Breaking Bad Habits (and creating better ones) this Ramadan


Breaking Bad Habits (and creating better ones)

this Ramadan

S. Ahmed

Ramadan: the month of fasting and of spiritual reflection. During this month, many of us try our best to become “better” Muslims by identifying and eliminating our bad habits while also hoping to create better ones.

A habit is a thing (or things) done repeatedly and automatically. It’s a reflexive instinct for some people. Not all habits are necessarily bad, but certain habits can be detrimental to us – physically, mentally, spiritually and/or emotionally. We are able to make the distinction between good and bad habits thanks to the intellect that Allah (SWT) has bestowed upon us.

We all agree that certain habits are no doubt bad habits: smoking, foul language, constantly missing prayer or always praying late are just a few examples. On the other hand, we can cultivate good habits: reading 1 page of Quran every day, praying Salah on time, smiling at people are a few simple good habits one can implement easily.

No matter how small and insignificant seeming a good habit may be, if our intention is to please only our Creator, then our reward will be immeasurable, inshallah. The Prophet’s wife Aishah (may Allah be pleased with her) reported that the Messenger of Allah said: “O people, you should do whatever good deeds you can, for Allah does not get tired (of giving reward) until you get tired (of doing good deeds). And the most beloved of good deeds to Allah is that in which a person persists, even if it is little. If the family of Muhammad (peace and blessings of Allah be upon him) started to do something, they would persist in it.” (Bukhari, Muslim)

This Ramadan, let’s challenge ourselves to identify the bad habits we may have and make a solid intention to break those habits while implementing good ones (no matter how “small” they may be).

A few words of advice on breaking bad habits

  • Reflect honestly on yourself and ask what bad habits you may have. That is, “What am I doing? Why am I doing it?” This is in no way a means to justify your habit, but rather a chance to get a better understanding of the problem and, eventually, a solution.
  • Think about the long-term benefits of eliminating that habit – this is not a time for instant gratification. Be realistic. You won’t see a dramatic change overnight, but with persistence and consistency, the results will take shape over time. Don’t just think about the immediate results, but rather about what it will do for your future.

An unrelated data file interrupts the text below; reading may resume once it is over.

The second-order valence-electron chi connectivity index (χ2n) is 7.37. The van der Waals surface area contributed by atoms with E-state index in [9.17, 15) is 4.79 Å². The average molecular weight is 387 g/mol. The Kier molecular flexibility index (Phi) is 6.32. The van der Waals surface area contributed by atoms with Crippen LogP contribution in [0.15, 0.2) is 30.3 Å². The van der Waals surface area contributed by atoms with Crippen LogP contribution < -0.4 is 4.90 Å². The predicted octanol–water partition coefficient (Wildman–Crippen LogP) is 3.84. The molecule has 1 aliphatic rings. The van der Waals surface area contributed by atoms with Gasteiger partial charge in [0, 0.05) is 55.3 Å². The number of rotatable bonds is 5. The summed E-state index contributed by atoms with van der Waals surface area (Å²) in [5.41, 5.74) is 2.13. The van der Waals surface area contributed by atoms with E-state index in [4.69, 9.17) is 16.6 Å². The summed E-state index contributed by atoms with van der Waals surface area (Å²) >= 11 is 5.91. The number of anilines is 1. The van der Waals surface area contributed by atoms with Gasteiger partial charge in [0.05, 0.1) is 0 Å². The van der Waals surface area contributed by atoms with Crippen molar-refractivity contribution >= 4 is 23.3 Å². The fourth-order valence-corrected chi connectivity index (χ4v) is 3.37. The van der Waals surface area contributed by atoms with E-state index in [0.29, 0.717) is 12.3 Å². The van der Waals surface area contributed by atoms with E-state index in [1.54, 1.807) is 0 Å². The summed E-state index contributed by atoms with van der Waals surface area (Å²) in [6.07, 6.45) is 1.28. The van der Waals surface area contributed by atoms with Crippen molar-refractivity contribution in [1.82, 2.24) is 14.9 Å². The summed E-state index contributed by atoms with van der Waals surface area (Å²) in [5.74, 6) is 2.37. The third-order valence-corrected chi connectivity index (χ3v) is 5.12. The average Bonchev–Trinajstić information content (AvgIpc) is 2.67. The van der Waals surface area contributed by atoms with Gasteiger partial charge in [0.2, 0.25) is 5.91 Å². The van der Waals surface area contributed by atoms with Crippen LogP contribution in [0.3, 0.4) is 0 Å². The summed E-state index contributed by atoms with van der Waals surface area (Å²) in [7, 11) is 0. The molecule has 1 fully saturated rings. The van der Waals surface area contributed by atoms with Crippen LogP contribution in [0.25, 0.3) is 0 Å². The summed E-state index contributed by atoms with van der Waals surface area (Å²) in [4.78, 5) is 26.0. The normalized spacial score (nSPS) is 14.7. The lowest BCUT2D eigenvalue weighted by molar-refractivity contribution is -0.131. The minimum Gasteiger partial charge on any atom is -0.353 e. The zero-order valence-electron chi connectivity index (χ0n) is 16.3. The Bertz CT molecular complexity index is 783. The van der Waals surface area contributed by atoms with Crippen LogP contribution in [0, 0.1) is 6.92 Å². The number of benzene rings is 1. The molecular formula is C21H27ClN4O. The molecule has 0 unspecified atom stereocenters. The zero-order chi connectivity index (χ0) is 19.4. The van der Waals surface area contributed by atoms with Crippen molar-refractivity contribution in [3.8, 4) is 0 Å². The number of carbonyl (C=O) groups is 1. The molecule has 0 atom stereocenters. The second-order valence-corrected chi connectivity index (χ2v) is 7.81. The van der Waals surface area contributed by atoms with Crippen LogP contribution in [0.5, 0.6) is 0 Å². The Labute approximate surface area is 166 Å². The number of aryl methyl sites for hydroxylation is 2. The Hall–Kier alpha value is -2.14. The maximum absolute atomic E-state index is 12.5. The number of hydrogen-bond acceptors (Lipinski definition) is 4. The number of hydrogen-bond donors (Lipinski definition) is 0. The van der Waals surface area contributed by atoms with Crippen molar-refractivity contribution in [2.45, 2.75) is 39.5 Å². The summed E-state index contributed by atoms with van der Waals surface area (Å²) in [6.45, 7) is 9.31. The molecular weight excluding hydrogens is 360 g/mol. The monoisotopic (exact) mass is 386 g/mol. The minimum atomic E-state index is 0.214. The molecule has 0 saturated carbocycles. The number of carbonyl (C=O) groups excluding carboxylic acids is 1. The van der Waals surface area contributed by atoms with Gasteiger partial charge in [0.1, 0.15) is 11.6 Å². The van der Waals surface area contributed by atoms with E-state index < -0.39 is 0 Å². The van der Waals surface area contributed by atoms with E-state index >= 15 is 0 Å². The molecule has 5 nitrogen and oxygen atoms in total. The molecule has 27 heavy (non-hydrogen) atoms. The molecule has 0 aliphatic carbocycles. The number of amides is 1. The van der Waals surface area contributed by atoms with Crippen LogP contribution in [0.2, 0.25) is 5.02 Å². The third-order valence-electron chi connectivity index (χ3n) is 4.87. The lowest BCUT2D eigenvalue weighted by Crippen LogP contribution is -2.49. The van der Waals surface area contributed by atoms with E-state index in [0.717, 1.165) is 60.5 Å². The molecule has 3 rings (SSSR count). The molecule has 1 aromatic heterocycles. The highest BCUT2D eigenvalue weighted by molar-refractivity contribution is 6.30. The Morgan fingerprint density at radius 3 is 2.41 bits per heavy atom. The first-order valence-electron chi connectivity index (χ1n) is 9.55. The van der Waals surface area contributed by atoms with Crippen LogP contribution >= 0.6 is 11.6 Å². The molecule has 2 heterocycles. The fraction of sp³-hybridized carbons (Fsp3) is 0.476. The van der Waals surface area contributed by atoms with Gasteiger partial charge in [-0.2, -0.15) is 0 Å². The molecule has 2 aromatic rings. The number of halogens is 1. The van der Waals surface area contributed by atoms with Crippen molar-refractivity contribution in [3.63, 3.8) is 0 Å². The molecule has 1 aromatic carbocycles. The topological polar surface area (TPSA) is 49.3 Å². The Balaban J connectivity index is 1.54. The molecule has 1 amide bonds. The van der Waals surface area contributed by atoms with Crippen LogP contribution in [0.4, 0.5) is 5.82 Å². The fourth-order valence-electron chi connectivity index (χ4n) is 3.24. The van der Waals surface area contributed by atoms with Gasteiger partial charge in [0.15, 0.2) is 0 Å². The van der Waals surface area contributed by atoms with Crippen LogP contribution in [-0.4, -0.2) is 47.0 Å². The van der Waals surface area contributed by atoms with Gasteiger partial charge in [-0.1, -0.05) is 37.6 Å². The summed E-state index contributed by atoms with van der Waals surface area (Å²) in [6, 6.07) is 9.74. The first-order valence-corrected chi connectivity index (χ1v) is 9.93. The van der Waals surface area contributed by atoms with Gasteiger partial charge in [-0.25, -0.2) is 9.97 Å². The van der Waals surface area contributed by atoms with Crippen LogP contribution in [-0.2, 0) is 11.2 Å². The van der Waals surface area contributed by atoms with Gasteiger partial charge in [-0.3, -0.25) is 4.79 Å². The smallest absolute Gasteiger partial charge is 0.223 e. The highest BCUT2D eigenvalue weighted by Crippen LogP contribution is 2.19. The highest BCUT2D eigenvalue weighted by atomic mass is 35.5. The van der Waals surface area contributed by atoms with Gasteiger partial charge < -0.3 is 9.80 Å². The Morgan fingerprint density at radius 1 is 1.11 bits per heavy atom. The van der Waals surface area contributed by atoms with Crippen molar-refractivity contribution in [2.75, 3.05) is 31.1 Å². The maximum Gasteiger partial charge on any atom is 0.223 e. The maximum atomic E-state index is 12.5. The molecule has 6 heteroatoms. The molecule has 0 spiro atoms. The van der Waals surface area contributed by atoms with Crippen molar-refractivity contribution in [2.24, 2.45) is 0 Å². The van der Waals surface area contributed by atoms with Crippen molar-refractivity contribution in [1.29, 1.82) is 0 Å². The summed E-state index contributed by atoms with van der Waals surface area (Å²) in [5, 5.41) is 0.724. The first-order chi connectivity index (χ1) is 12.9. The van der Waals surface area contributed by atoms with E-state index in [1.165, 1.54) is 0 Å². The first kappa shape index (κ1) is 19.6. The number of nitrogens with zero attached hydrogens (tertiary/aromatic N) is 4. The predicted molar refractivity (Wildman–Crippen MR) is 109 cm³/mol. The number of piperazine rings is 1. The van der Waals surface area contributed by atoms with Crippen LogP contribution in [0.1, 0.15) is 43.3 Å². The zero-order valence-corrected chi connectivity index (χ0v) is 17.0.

• Pace yourself – don’t take more than you can realistically handle all at once.  Again, be honest and don’t drive yourself to extremes.  Many people struggle during Ramadan because they set these grand (and unrealistic) goals for themselves. DON’T FALL IN THIS TRAP! Remember, Allah (SWT) loves any good consistent deed, even if it is small.
  • Be patient – it takes about 21 days to CREATE a habit, so understand that it will take that much time (if not longer) to break it if it’s a bad one.  Don’t become upset if it takes time to overcome a habit. If you mess up, you can just start over again. No one but Allah is able to judge you, and if you are sincere, even your effort will be rewarded. How cool is that!?
  • Get support – No one can truly kick a bad habit and replace it with a good one all on their own. Without the support of others, we are bound to quit and revert to our old ways. Don’t let embarrassment or fear hold you back from asking for support. Reach out to people who won’t judge you or make you feel bad, but instead will encourage you to help become better.
  • Celebrate achievements – congratulate yourself each day that you are successful and reinforce good behavior. On the days that you may slip up, remember that Allah will reward you for your efforts regardless of how you did that day, as long as your heart intended to please Him and only Him.

Finally, seek help from Allah to help you overcome any bad habits, implement better ones, and keep you consistent in all of your good deeds. May Allah bless us in all of our pursuits this Ramadan and accept all of our good deeds, no matter how small, but also forgive us if we fail or make mistakes. In the end, Allahu A’lam, and we seek patience and strength from Him.

North Zone Conference June 23

The North Zone of Muslim Ummah of North America will hold their annual convention on June 23, 2013 at the Islamic Center of North Detroit, or Masjid Al-Falah.


See note below:

“Dear respected brother/sister;

On June 23, 2013 the North Zone (mid-west region) of Muslim Ummah of North America, which is a non-profit faith-based social organization in the United States, has scheduled its annual north zone convention 2013.

The theme of this year convention is “Empowering Community through Faith, Unity and Justice” The convention will focus on collective efforts and involvement to build better community and promote sustainable peace and justice in our society.

On behalf of the MUNA North Zone, please accept our humble invitation and attend this annual convention.

Please note that the event will be from 10 am to 6pm and your arrival and departure time will help us schedule and manage the time adequately. We will be honored by your presence.

Venue:          12555 McDougall Street, Detroit, Michigan 48212

May Almighty God accept all our good deeds! Amen.”